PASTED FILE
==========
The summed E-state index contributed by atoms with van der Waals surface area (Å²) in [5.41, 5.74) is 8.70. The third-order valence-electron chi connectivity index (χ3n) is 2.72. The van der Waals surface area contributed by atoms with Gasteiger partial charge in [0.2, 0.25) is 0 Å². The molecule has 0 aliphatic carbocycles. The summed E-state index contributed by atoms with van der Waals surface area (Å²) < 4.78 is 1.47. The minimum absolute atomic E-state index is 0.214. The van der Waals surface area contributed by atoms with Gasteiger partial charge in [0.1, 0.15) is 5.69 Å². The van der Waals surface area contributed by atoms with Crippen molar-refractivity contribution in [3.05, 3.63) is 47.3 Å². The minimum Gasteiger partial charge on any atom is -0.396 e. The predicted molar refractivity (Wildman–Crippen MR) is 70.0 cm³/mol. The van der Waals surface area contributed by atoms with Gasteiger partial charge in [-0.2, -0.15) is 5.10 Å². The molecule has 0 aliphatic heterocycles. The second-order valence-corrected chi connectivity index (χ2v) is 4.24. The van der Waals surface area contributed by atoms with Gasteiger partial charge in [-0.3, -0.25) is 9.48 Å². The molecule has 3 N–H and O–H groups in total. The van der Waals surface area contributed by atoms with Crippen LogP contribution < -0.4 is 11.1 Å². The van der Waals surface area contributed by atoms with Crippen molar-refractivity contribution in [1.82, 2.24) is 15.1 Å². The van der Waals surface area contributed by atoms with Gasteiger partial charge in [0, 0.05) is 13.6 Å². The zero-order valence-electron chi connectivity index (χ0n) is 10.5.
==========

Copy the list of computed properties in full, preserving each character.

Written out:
The summed E-state index contributed by atoms with van der Waals surface area (Å²) in [5.41, 5.74) is 8.70. The third-order valence-electron chi connectivity index (χ3n) is 2.72. The van der Waals surface area contributed by atoms with Gasteiger partial charge in [0.2, 0.25) is 0 Å². The molecule has 0 aliphatic carbocycles. The summed E-state index contributed by atoms with van der Waals surface area (Å²) < 4.78 is 1.47. The minimum absolute atomic E-state index is 0.214. The van der Waals surface area contributed by atoms with Gasteiger partial charge in [0.1, 0.15) is 5.69 Å². The van der Waals surface area contributed by atoms with Crippen molar-refractivity contribution in [3.05, 3.63) is 47.3 Å². The minimum Gasteiger partial charge on any atom is -0.396 e. The predicted molar refractivity (Wildman–Crippen MR) is 70.0 cm³/mol. The van der Waals surface area contributed by atoms with Gasteiger partial charge in [-0.2, -0.15) is 5.10 Å². The molecule has 0 aliphatic heterocycles. The second-order valence-corrected chi connectivity index (χ2v) is 4.24. The van der Waals surface area contributed by atoms with Gasteiger partial charge in [-0.3, -0.25) is 9.48 Å². The molecule has 3 N–H and O–H groups in total. The van der Waals surface area contributed by atoms with Crippen LogP contribution < -0.4 is 11.1 Å². The van der Waals surface area contributed by atoms with Crippen molar-refractivity contribution in [1.82, 2.24) is 15.1 Å². The van der Waals surface area contributed by atoms with Gasteiger partial charge in [0, 0.05) is 13.6 Å². The zero-order valence-electron chi connectivity index (χ0n) is 10.5.